My brothers, of course, were done long before me and had run off to play. Dad saw that I had finished and came to stand by me for a few moments before calling the boys over. I stubbornly kept my eyes down so he wouldn’t see my muddy, tear streaked face and how hurt I was. Then he said, “Look up at what you did.” Reluctantly I raised my eyes. I saw then that my side of the string had not one weed left and the hills were all upright and shaped. The side the boys had done was still green with clumps of weeds and the hills were unkempt.

Then my father did something remarkable for him. He reached into his pocket and, in the presence of my brothers, pulled out a silver dollar and handed it to me. I had never had that much money in my hand before and stood there astounded as he told the boys their work was not worth a single cent. Oh, were they mad, not at themselves, but at me. They did not understand their own actions of that day. All children need to be taught the dignity and joy of work, but my brothers were incapable at that point of such understanding, besides which they were probably humiliated.

The Lord, in His goodness established work as a standard for man, for him to perform all his days until he returns to the dust from which his earthly body is made. Parents and grandparents should take time to encourage work that can teach, enrich and uplift a life forever. And children should not be deprived of the right to help their families and gain strength from their efforts.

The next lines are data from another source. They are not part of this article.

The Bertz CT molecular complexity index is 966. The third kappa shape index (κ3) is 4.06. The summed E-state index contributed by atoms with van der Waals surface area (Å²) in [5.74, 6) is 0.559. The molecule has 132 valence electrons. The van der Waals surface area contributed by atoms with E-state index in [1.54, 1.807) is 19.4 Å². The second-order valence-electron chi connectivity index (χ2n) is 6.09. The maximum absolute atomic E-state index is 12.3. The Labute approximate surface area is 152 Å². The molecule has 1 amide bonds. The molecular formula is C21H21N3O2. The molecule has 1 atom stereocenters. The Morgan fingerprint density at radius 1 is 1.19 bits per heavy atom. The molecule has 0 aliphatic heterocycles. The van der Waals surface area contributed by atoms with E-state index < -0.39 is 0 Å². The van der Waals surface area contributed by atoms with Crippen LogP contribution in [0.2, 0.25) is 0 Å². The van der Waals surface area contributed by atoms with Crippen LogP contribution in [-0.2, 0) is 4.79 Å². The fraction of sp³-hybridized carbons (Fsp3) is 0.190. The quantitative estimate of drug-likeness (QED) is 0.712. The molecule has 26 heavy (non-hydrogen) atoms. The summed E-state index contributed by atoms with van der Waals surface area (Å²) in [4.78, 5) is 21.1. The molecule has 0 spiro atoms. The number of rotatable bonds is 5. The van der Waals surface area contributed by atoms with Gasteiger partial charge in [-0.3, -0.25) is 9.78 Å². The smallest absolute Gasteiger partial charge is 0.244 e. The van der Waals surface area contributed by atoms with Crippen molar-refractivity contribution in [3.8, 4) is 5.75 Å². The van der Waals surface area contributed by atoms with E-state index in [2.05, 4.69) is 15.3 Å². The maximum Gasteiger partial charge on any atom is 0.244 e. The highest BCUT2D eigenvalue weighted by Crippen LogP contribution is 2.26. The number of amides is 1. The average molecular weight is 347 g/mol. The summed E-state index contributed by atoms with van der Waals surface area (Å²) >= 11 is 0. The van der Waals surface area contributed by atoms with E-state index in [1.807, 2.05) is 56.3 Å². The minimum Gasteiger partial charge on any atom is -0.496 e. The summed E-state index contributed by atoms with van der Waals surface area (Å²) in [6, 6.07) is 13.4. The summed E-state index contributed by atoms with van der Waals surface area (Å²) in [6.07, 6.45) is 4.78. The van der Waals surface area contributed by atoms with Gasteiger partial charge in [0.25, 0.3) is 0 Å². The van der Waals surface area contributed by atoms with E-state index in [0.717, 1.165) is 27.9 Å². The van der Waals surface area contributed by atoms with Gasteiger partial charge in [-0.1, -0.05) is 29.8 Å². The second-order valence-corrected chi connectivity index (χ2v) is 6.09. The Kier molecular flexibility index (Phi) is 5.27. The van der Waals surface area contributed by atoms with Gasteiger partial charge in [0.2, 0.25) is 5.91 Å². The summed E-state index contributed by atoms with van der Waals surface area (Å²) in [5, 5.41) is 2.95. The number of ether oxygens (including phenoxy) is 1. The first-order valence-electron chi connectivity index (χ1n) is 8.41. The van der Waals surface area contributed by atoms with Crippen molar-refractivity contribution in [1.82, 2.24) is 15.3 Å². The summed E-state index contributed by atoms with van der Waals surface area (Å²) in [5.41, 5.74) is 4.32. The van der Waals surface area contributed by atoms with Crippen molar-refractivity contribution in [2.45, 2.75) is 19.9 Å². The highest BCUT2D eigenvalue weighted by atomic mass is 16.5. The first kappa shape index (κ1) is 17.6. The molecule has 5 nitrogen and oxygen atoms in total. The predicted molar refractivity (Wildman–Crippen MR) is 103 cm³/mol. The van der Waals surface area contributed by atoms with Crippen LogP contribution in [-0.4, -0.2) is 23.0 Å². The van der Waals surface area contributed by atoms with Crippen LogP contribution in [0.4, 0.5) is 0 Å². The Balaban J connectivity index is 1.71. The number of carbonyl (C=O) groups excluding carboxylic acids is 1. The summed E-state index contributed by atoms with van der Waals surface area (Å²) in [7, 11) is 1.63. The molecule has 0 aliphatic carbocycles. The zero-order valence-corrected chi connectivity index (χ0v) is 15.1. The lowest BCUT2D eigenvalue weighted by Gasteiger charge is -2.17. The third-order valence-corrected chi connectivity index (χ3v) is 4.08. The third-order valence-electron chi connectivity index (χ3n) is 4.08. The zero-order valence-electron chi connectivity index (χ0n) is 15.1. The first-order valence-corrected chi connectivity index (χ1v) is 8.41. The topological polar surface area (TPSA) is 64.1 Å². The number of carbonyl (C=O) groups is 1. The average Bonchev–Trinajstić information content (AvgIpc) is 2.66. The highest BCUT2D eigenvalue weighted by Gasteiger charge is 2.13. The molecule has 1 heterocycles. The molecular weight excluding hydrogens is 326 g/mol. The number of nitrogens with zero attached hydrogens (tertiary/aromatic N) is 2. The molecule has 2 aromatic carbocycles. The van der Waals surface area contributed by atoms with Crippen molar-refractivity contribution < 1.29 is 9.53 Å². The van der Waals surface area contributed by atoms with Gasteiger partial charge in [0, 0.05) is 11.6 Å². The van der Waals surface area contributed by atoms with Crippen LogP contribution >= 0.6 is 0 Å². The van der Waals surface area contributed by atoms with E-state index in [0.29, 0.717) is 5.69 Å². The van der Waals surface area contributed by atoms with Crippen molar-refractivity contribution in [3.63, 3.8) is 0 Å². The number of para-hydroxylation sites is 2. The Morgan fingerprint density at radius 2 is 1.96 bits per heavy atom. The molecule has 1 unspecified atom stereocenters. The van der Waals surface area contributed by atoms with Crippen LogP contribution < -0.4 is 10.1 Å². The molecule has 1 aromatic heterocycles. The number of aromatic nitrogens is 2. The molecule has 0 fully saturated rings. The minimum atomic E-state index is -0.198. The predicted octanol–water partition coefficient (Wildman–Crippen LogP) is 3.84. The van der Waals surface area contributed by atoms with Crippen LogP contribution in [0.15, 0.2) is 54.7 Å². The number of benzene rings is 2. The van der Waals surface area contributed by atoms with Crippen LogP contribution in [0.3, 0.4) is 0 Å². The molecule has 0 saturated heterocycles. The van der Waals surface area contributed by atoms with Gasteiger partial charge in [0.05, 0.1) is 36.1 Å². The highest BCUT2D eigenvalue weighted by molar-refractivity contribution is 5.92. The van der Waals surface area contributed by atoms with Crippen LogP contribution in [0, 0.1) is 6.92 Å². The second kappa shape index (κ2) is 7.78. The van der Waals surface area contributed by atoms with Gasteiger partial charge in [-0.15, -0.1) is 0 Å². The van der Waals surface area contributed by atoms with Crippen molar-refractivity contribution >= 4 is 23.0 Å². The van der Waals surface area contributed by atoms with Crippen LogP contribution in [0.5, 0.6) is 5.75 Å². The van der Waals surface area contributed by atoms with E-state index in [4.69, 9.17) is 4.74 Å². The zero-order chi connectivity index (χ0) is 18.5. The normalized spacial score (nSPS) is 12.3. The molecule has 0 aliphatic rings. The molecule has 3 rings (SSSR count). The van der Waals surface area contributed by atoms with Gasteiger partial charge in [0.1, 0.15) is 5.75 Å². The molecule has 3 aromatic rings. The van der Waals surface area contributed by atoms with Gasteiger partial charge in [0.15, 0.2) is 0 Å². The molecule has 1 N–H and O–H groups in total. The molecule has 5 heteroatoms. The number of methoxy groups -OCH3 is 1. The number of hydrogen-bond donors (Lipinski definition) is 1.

We all choose our own attitudes. Do we want to be Reverend Spooner’s Noble Sons of Toil, accepting a great gift from God, or join the ranks of the ignoble Tons of Soil collected together in slothfulness? • (1206 views)

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9 Responses to Is Work Really a Curse?

  1. Timothy Lane says:

    In Cheaper by the Dozen, there’s a scene in which one of the younger daughters, trying to save up for something (I think it was a pair of roller skates), puts in a bid to do a chore. It was the low bid for a rigorous chore, and she felt weary and no doubt a bit abused when she finished the task and received her meager pay — until she found under her pillow that night the very thing she was saving for.

    For me, I can remember being off by myself doing some chore during a summer job in a routine fashion. It occurred to me when I was done that no one had any way of knowing how fast I was working, and I could easily have slacked off (sloth has always ranked with anger and gluttony as the 7 Deadly Sins most associated with me), and I was pleased to learn that I wasn’t that lazy.